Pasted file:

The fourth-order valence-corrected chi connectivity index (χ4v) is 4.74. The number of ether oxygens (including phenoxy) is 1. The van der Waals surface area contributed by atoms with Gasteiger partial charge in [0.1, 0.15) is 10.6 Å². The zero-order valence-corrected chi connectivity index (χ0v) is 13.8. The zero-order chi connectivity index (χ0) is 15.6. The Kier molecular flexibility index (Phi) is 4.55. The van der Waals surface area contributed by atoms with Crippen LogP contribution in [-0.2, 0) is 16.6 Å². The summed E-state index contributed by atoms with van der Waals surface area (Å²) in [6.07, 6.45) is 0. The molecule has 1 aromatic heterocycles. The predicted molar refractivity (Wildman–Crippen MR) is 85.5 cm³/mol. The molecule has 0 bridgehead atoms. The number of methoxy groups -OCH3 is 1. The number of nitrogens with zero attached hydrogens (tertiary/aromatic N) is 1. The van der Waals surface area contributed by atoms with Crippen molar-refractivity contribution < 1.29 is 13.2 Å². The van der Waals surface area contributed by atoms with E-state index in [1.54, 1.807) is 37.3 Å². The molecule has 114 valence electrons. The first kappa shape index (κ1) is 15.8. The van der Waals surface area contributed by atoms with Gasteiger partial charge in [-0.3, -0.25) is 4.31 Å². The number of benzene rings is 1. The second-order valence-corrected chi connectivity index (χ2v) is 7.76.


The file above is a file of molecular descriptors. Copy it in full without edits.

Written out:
The fourth-order valence-corrected chi connectivity index (χ4v) is 4.74. The number of ether oxygens (including phenoxy) is 1. The van der Waals surface area contributed by atoms with Gasteiger partial charge in [0.1, 0.15) is 10.6 Å². The zero-order valence-corrected chi connectivity index (χ0v) is 13.8. The zero-order chi connectivity index (χ0) is 15.6. The Kier molecular flexibility index (Phi) is 4.55. The van der Waals surface area contributed by atoms with Crippen LogP contribution in [-0.2, 0) is 16.6 Å². The summed E-state index contributed by atoms with van der Waals surface area (Å²) in [6.07, 6.45) is 0. The molecule has 1 aromatic heterocycles. The predicted molar refractivity (Wildman–Crippen MR) is 85.5 cm³/mol. The molecule has 0 bridgehead atoms. The number of methoxy groups -OCH3 is 1. The number of nitrogens with zero attached hydrogens (tertiary/aromatic N) is 1. The van der Waals surface area contributed by atoms with Crippen molar-refractivity contribution < 1.29 is 13.2 Å². The van der Waals surface area contributed by atoms with E-state index in [1.54, 1.807) is 37.3 Å². The molecule has 114 valence electrons. The first kappa shape index (κ1) is 15.8. The van der Waals surface area contributed by atoms with Gasteiger partial charge in [-0.3, -0.25) is 4.31 Å². The number of benzene rings is 1. The second-order valence-corrected chi connectivity index (χ2v) is 7.76.